All interior designers have a house they idealise. I personally have a number of them, but the one dearest to my heart is a 19th century manor house where friends of ours lived and we used to visit them often when I was young. It was jointly owned by different members of their family, so there were aunts and uncles, cousins, sisters-in-law, etc. Different generations cohabited gleefully and they all did the necessary for it all to work. Some aunts stoked the fireplaces in the bedrooms of the guests, others baked cakes… It was the generous hospitality of Flanders, the region I was born and brought up in. This to me was the quintessential happy home. It was a friendly, reassuring world, all in a 19th century decor. I suppose it’s my Rosebud, the childhood memory that explains my love of the 19th century and my conception of comfort as consideration for the well-being of others. I was the youngest of ten siblings in my parents’ house, an ideal situation for learning how to share, empathise … and fight for a place.
I saw Versailles for the first time when I was seven. I visited every corner it was possible to visit. I was fascinated. My love of stately décor dates from this period.
When I was ten, reading a feature in « Paris-Match », I discovered the Château de Groussay, the fruit of the combined aesthetic deliriums of owner Charles de Beistegui, and interior decorator Emilio Terry. It was a shock, a life-changer, a revelation: it dawned on me that it was possible to reproduce decors just as sumptuous as those of the chateaus of yesteryear! I was stunned; I found it extraordinary that we could recreate an antique finish. Emilio Terry instantly became my hero. That was the day I decided to become an interior designer.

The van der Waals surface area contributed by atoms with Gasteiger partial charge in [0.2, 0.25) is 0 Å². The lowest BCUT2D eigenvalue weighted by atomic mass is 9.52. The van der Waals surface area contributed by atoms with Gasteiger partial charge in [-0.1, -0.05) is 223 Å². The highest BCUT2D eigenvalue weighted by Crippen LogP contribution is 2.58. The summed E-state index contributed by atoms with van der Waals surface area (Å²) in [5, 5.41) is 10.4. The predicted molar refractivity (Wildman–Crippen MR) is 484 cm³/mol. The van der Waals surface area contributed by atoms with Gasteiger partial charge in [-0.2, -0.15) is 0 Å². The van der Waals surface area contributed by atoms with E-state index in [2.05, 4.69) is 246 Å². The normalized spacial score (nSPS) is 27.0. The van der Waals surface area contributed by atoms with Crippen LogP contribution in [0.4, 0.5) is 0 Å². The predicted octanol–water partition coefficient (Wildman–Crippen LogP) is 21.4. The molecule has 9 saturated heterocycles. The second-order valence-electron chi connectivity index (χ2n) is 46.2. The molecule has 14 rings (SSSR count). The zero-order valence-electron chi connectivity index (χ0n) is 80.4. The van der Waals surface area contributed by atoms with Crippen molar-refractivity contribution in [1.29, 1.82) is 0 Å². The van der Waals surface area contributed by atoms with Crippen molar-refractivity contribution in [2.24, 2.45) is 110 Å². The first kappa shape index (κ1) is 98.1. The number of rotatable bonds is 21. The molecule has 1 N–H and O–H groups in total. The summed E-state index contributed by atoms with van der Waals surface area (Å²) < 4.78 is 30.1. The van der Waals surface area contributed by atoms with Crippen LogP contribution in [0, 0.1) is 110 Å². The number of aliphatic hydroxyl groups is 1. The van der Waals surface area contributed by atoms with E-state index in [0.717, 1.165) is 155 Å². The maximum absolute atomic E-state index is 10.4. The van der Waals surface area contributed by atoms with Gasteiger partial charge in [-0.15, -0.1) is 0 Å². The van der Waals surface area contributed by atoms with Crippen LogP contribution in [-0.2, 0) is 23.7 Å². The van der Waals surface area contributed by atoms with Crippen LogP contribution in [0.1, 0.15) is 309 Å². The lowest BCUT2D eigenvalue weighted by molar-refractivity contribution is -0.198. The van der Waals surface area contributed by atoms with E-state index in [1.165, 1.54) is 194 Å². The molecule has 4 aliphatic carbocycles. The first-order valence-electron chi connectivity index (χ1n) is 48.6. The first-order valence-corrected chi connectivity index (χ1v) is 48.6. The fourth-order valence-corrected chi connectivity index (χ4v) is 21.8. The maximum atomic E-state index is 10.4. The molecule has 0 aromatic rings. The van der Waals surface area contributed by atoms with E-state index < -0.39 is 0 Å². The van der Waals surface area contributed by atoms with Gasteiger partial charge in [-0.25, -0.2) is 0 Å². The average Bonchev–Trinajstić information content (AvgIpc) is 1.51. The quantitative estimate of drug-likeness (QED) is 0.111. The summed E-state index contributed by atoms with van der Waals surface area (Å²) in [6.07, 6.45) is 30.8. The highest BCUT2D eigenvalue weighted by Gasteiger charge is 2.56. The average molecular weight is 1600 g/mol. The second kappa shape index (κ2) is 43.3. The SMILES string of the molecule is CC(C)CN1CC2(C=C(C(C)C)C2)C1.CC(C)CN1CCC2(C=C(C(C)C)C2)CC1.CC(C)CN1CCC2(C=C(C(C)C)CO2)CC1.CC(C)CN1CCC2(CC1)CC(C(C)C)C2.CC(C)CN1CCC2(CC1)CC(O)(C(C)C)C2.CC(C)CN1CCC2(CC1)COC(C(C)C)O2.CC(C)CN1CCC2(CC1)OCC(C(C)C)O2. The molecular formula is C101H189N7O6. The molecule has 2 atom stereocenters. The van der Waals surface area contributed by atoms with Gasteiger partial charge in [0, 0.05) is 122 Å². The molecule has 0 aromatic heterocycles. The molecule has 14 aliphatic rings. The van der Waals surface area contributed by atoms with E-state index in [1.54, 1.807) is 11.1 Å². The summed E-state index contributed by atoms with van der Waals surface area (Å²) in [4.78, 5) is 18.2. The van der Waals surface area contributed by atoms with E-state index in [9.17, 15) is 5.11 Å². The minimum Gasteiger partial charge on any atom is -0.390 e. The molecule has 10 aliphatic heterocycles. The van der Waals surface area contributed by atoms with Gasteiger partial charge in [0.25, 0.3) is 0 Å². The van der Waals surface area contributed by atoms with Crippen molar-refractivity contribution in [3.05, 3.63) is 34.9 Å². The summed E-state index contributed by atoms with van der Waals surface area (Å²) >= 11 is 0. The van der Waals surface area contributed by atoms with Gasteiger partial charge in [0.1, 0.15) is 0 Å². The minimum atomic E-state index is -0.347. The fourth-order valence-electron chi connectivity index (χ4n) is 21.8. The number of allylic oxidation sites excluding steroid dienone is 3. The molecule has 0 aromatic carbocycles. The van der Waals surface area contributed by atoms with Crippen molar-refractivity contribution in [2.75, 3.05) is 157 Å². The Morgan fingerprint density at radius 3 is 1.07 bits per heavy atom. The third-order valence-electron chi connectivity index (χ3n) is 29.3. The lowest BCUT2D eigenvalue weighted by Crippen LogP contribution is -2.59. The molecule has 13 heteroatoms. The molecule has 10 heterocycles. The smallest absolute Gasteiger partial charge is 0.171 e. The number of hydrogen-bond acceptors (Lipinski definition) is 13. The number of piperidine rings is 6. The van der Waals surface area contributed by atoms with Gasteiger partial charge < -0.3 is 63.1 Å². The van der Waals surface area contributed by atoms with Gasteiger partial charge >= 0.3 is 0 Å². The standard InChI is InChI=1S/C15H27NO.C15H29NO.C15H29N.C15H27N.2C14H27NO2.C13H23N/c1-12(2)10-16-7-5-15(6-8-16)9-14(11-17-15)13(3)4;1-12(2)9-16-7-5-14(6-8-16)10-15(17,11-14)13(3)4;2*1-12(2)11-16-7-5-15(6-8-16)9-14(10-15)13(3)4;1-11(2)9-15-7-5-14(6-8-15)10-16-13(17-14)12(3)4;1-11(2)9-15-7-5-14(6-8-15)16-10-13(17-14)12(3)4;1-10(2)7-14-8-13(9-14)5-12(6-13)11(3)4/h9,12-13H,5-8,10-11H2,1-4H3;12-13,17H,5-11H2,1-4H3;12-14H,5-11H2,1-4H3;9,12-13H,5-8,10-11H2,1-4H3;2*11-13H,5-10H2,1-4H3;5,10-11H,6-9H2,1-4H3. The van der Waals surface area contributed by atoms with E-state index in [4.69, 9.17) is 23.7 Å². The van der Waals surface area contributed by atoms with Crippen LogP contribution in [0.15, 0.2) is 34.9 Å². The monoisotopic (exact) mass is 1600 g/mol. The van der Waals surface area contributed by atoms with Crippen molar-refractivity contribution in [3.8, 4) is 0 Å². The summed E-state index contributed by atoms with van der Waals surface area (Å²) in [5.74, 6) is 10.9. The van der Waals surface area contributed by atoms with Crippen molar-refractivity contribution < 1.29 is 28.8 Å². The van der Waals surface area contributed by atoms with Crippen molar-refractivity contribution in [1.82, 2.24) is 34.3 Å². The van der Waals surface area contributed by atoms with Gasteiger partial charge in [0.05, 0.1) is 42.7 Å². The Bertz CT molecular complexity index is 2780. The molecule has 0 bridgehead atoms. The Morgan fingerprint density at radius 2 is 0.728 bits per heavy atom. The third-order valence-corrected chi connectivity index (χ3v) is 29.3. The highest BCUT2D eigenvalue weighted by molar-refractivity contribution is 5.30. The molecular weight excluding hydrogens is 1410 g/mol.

When I was twelve, having saved my pocket money for months on end, I took a decisive step and bought an empire-style mahogany writing desk. I started to take a serious interest in art, decorative arts and furniture. As a young man, I went to live in Paris and frequented the world of antique dealers. I observed my elders and learnt on the job. My first real break came from a perfumer who asked me to redecorate his premises and after that I went from job to job.
This was in the eighties, Paris was one big party and I wanted to be in on it. I was twenty; anything seemed possible, even becoming a rock star. Some friends and I started a cold wave band with me as singer. We were impatient youths, determined to become famous in a few months. But after three or four weeks of approaching producers, as success did not appear to be imminent, nor assured, the band split up and I returned to my true loves

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Best Interior Designer * Victoria Hagan

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